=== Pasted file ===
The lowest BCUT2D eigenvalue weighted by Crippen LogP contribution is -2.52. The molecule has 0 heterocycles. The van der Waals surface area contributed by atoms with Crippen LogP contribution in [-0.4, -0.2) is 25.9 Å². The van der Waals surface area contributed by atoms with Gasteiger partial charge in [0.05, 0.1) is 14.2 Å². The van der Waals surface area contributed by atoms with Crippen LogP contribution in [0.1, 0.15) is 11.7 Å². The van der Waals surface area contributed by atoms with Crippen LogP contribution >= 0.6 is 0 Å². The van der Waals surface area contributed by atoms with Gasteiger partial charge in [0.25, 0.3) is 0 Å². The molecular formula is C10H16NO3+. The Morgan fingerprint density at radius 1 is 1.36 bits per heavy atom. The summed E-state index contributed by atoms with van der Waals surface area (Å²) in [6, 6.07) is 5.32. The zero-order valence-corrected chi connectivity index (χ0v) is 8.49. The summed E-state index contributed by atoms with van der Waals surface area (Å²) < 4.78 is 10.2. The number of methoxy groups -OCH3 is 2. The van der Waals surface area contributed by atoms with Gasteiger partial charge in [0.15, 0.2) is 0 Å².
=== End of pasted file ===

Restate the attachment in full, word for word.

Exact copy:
The lowest BCUT2D eigenvalue weighted by Crippen LogP contribution is -2.52. The molecule has 0 heterocycles. The van der Waals surface area contributed by atoms with Crippen LogP contribution in [-0.4, -0.2) is 25.9 Å². The van der Waals surface area contributed by atoms with Gasteiger partial charge in [0.05, 0.1) is 14.2 Å². The van der Waals surface area contributed by atoms with Crippen LogP contribution in [0.1, 0.15) is 11.7 Å². The van der Waals surface area contributed by atoms with Crippen LogP contribution >= 0.6 is 0 Å². The van der Waals surface area contributed by atoms with Gasteiger partial charge in [0.25, 0.3) is 0 Å². The molecular formula is C10H16NO3+. The Morgan fingerprint density at radius 1 is 1.36 bits per heavy atom. The summed E-state index contributed by atoms with van der Waals surface area (Å²) in [6, 6.07) is 5.32. The zero-order valence-corrected chi connectivity index (χ0v) is 8.49. The summed E-state index contributed by atoms with van der Waals surface area (Å²) < 4.78 is 10.2. The number of methoxy groups -OCH3 is 2. The van der Waals surface area contributed by atoms with Gasteiger partial charge in [0.15, 0.2) is 0 Å².